Just over one-third (37%) of the world’s 246 longest rivers remain free-flowing, according to a new study published in the scientific journal Nature.
Just over one-third (37%) of the world’s 246 longest rivers remain free-flowing, according to a new study published in the scientific journal Nature. Dams and reservoirs are drastically reducing the diverse benefits that healthy rivers provide to people and nature across the globe.
A team of 34 international researchers from McGill University, World Wildlife Fund (WWF), and other institutions[i] assessed the connectivity status of 12 million kilometers (~7.5 million miles) of rivers worldwide, providing the first ever global assessment of the location and extent of the planet’s remaining free-flowing rivers.[ii]
Among other findings, the researchers determined only 21 of the world's 91 rivers longer than 1,000 km (~600 miles) that originally flowed to the ocean still retain a direct connection from source to sea. The planet’s remaining free-flowing rivers are largely restricted to remote regions of the Arctic, the Amazon Basin, and the Congo Basin.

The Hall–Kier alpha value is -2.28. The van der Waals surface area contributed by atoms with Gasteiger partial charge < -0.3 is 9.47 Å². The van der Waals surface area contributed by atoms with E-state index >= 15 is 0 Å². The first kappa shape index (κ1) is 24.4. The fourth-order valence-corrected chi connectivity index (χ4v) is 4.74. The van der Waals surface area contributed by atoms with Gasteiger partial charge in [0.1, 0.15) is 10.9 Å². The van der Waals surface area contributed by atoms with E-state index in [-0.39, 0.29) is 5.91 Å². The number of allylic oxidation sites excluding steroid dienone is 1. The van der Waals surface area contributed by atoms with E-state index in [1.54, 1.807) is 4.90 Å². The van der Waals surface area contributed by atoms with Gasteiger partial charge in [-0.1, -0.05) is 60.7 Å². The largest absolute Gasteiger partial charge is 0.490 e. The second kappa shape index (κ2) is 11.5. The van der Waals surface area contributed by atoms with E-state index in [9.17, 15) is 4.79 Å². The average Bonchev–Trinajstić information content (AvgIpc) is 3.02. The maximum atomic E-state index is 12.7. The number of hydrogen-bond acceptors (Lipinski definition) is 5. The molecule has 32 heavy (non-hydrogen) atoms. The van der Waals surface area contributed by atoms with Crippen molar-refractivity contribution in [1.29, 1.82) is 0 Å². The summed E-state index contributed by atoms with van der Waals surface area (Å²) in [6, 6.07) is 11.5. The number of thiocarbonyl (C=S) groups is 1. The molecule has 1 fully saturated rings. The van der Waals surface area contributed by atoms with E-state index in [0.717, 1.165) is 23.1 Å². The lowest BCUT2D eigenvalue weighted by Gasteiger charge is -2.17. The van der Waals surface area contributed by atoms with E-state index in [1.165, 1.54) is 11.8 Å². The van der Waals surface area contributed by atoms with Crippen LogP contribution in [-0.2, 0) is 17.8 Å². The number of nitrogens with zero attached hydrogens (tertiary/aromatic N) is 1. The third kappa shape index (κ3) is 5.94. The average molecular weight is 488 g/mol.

“The world’s rivers form an intricate network with vital links to land, groundwater, and the atmosphere,’’ said lead author Günther Grill of McGill’s Department of Geography. ‘’Free-flowing rivers are important for humans and the environment alike, yet economic development around the world is making them increasingly rare. Using satellite imagery and other data, our study examines the extent of these rivers in more detail than ever before.”
Read more at World Wildlife Fund
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